As for relationships with their husbands, Iranian female immigrants are adamantly opposed to traditional arrangements that stress hierarchy and division along public and private lines.  The majority (80.2%) disagrees with the traditional view that a wife should generally obey her husband. This disagreement increases when the issue is the physical punishment of women by husbands -- even if this results from a woman’s own "disobedience."  They categorically reject the notion that a husband can physically punish his disobedient wife by a rate of 97.2%.  This is true of not only “disobedience to husband” but also of “disobedience in the form of refusal to sexual intercourse” – a behavior for which Islam allows physical punishment by the husband. (See Ardalan and Khaksar,1373: 19). 


            Majority of Iranian immigrant women (78.3%) consider their satisfaction from marriage, especially sexual satisfaction, as crucial for family stability, and 69.4% regard their own careers no less important than their husbands’ career .  The majority of them (53.7%) do not think that men should be the primary bread-winners in the family, as opposed to 27.9% with a contrary view.  Only a few women have problems with the notion of their husbands staying home to take care of their children -- an idea that receives considerable disapproval by women and is generally

resented by men inside Iran.  Just fewer than 7% of the respondents disagreed with the proposition of men staying at home and raising children while their wives work; 78.5% agreed, and 14.6% remained neutral.


            Finally, the women were dissatisfied with traditional Iranian kinship obligations and arrangements in marriage.  For example, only 3.5% of respondents agreed with the statement that a married woman’s obligations should include obeying her in-laws.  Majority of respondents attributed the success of their marriages in the host society to the relative absence of interference by their in-laws.  They voiced the same disapproval towards the traditional division of property in marriage.  When asked about property ownership and financial assets owned by each partner, respondents were unanimous that property in the family should be shared by husband and wife equally, and they favored a joint bank account 71.5% agreed, 7% disagreed, and 21.5% were neutral.


            For these respondents, divorce is the means of last resort for solving a family dispute.  Both Iranian cultural and Muslim religious values discourage married couples from this practice.  More importantly, women have traditionally been expected to sacrifice their own personal satisfaction and welfare for the sake of their family (Mostafavi, 1995/1374; Motahhari, 1976/1357).  Historically, Iranian women have stayed in bad marriages to preserve family honor and save their children from the negative consequences of divorce.  The data in this study indicates that the negativity associated with the breakup of a marriage, at least in the case of a bad one, is declining – a phenomenon taking place in Iran too (See Mir-Hosseini, 1997).  The majority of respondents (81.8%) reject the proposition that a woman should stay in an unhappy marriage.  However, these women are still ambivalent about terminating a bad marriage when a child’s welfare is involved. While half of respondents agreed that having children should not shape the decision to terminate a bad marriage, a third (30.7%) disagreed, and 12.9% did not indicate any preference. (See Tables 9 and 11)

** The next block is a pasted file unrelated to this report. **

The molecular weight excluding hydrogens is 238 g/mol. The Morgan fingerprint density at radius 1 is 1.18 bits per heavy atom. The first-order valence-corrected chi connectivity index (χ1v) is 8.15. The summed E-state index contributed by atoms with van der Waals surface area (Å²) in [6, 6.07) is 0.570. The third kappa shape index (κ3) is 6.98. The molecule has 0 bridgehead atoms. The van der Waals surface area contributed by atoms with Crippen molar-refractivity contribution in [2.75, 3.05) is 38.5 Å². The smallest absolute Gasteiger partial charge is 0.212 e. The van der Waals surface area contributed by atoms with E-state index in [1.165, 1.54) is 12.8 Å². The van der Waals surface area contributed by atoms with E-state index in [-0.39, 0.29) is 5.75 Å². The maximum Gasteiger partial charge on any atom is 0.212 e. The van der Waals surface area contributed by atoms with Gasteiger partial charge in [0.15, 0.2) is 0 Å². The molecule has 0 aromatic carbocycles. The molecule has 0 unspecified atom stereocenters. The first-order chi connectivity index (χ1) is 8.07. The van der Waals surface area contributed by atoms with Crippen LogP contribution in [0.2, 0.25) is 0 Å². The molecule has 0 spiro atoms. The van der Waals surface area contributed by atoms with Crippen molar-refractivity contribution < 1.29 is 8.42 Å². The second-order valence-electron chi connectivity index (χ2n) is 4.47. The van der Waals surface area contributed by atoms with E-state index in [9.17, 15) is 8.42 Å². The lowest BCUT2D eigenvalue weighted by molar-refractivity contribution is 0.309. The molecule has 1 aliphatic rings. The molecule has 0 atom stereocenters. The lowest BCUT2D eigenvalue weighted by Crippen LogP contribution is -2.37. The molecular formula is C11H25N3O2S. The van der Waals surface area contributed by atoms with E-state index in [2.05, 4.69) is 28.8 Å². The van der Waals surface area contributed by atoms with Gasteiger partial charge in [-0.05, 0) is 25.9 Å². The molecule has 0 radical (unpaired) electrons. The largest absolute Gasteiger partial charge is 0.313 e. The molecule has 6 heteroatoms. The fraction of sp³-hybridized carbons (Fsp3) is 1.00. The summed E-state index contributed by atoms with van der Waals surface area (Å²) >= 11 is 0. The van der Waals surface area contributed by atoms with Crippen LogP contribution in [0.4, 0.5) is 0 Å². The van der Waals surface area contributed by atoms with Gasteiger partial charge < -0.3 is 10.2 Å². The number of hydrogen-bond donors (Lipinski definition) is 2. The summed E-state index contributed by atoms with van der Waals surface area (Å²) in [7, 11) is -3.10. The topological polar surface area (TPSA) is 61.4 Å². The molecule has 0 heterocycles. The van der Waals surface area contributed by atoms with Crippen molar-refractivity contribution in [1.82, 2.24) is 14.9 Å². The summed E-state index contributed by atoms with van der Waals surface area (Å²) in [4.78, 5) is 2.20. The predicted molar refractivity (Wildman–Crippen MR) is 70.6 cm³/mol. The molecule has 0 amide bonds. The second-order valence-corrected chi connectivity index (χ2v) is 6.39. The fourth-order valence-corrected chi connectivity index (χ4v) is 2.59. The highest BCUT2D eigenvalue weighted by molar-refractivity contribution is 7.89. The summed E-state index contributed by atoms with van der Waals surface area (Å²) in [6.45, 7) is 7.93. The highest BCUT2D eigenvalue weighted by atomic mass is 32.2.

Table 9: Views on Love, Sexual Freedom, Marriage, and Divorce                   


            (1= Strong Disagree, 2= Disagree, 3= Neutral, 4= Agree, 5= Strongly Agree)


                                                                        Median             Mode (%)      N


            * Love a Determining Factor                    3.62                 4  (37.0)     138

            * Obey Husband                                      1.48                 1  (51.0)     143

* Physical Punishment

            of Disobedient Wife                     1.03                 1  (95.1)     143

            * Obeying In-laws                                   1.17                  1  (74.8)    143

            * Male Sexual Satisfaction

            More Important for

            Family Stability                            1.44                 1 (53.1)         143

            * Having Joint Bank Account                   4.24                 5 (42.4)         144

            * She Decides Her Marriage                   4.78                 5 (69.0)         145

            * Pre-Marital Dating                                3.86                 4.5  (30.6)      44

            * Child No Obstacle to

            End a Bad Marriage                     3.68                 4 (35.0)           140

* Better Unhappy

      than Divorced                               1.36                  1 (58.0)         143

                        * Wife’s Career

            Secondary to His                          1.72                 1 (44.4)          144




            7. Views about the Veil:  The practice of veiling has provoked controversy throughout this century both in and outside Iran.   During the twentieth century, Iranian women have been forced by their governments to unveil and veil themselves; neither the veil's removal nor its use was voluntary. The decision was arbitrary and imposed by the full force of law in both cases (Jafari, et. al,1994; Mahdi, 1983).  Consequently, I wished to learn Iranian immigrant women’s views of this practice.


            The data in Table 10 that the veil remains one of the most disliked aspects of the Islamic approach to women’s public appearance.  The majority of respondents strongly disagree with the statement that the veil is good protection for women  -- 80%.  The majority (73%) view the veil as an instrument that impedes women’s movement.  To many of these respondents, the chador symbolizes limitation and immobility, because it suppresses their physical and social abilities.